The Cross de Caravaca: A colonial remnant

September 26, 2012

From the print edition

The idea of apartheid in Costa Rica seems far-fetched today. But in the early colonial era, Costa Rican society followed rigid rules of caste. Cartago, the colonial capital and center of government and high society, represented the crown and imitated the social rules of Spain.

A short time before Columbus set sail for the New World, Spain regained its own territory by forcing out the Moors and giving Jews a choice: convert or move elsewhere. The lands of the New World would also be white, Spanish and Catholic. People of color or mixed heritage, including blacks from African colonies, mulattoes, and Zambos (people of Indian and Spanish heritage) had to live in their own barrios. There was Puebla de los Pardos, or town of the brown people, for Pardos and Mulattoes, and Laboria for Zambos.

This caste system was rigid and practiced in all of Spanish America. It was a means to control the population, making it easier to collect taxes for the crown, and for the church to evangelize. To let people know where the line was drawn, the Spanish colonists erected a Cross with two crossbars, a Cross de Caravaca, in Cartago.

Costa Rican history of the l6th and l7th centuries is part legend and part fact, but the most important story of colonial Cartago of that Aug. 2, 1635. That’s the day an Indian girl named Juana Pereira is said to have been collecting firewood when she found a small, black statue of the Virgin Mary with her infant in her arms. Although the girl took the figure home, it somehow returned to its original spot. The girl took the relic home several more times but it always returned to the spot she found it. Today, that is the spot where the basilica now stands.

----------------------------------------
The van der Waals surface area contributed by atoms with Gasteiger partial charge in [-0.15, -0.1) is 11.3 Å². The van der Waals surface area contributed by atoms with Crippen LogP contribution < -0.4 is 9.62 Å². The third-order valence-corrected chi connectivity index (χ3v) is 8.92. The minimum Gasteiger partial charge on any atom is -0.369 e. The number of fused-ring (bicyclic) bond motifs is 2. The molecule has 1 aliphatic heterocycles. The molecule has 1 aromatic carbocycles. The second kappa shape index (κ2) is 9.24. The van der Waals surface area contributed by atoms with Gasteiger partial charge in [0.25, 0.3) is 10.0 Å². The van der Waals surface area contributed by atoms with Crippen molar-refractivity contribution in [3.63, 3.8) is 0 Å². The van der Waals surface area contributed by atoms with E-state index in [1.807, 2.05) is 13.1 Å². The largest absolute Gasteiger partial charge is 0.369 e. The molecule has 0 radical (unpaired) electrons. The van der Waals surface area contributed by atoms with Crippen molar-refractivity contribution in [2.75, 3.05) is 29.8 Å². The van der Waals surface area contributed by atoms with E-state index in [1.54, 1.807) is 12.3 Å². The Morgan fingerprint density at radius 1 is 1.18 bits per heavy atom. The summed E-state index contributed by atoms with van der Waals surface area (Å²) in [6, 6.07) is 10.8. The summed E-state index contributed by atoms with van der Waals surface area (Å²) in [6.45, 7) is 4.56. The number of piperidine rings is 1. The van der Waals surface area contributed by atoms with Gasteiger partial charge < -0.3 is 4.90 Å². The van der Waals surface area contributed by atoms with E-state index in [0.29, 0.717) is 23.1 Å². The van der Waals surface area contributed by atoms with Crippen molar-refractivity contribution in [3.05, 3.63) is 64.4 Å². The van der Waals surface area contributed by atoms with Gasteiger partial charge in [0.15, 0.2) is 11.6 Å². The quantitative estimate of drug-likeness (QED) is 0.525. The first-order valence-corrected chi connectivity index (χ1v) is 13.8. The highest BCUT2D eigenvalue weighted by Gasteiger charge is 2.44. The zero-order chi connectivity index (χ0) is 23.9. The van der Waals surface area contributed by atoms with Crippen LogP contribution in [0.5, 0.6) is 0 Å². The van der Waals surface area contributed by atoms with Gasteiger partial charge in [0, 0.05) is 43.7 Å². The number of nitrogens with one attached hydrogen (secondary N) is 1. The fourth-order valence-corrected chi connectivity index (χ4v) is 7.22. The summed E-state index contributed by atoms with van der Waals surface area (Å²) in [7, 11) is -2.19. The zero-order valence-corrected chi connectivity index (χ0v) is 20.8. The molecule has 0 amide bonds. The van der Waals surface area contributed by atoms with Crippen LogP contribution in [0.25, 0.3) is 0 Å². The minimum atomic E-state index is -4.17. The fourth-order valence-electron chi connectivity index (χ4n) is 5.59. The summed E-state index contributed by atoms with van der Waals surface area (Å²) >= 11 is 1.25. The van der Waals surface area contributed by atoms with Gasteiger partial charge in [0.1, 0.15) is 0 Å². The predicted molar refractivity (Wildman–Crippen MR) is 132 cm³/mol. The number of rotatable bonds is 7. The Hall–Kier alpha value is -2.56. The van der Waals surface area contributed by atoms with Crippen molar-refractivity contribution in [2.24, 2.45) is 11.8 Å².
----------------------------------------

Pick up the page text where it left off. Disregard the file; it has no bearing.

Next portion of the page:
Young Juana’s find was significant for ethnic minorities living around Cartago. If the Virgin appeared to an Indian girl, in a “colored” barrio and was itself “color,” how could the white population discriminate against people of color? It brought about an end to the racial separation in the colonial capital. “La Negrita,” or the Virgin of the Pardos, is now honored as the patron saint of nation and Barrio de los Pardos is now Barrio Los Angeles.

The cross remains, having withstood time and tremors. It is made of stones and cement used in early colonial days. The symbol of the double-barred cross was used in battles against the Moors, and became associated with racial division. The cross made its way to Spain when Christian armies of Europe marched around the Mediterranean to wrest the Holy Land from Islamic rule. They conquered Jerusalem around 1098. Robert, the first patriarch, had a double-tiered cross containing a fragment of the cross of Christ.

In 1232, the cross was carried to Spain to adorn a church in the castle of Alcazár de Caravaca. In the 15th century, it became a symbol in the fight against the Moors.

Costa Rica’s Cross de Caravaca stands alone in a vacant lot, somewhat abandoned, just two blocks north of the basilica de Los Angeles. The basilica houses the same statue found by Juana Pereira 377 years ago. It remains a touchstone of history and a part of Cartago’s heritage.

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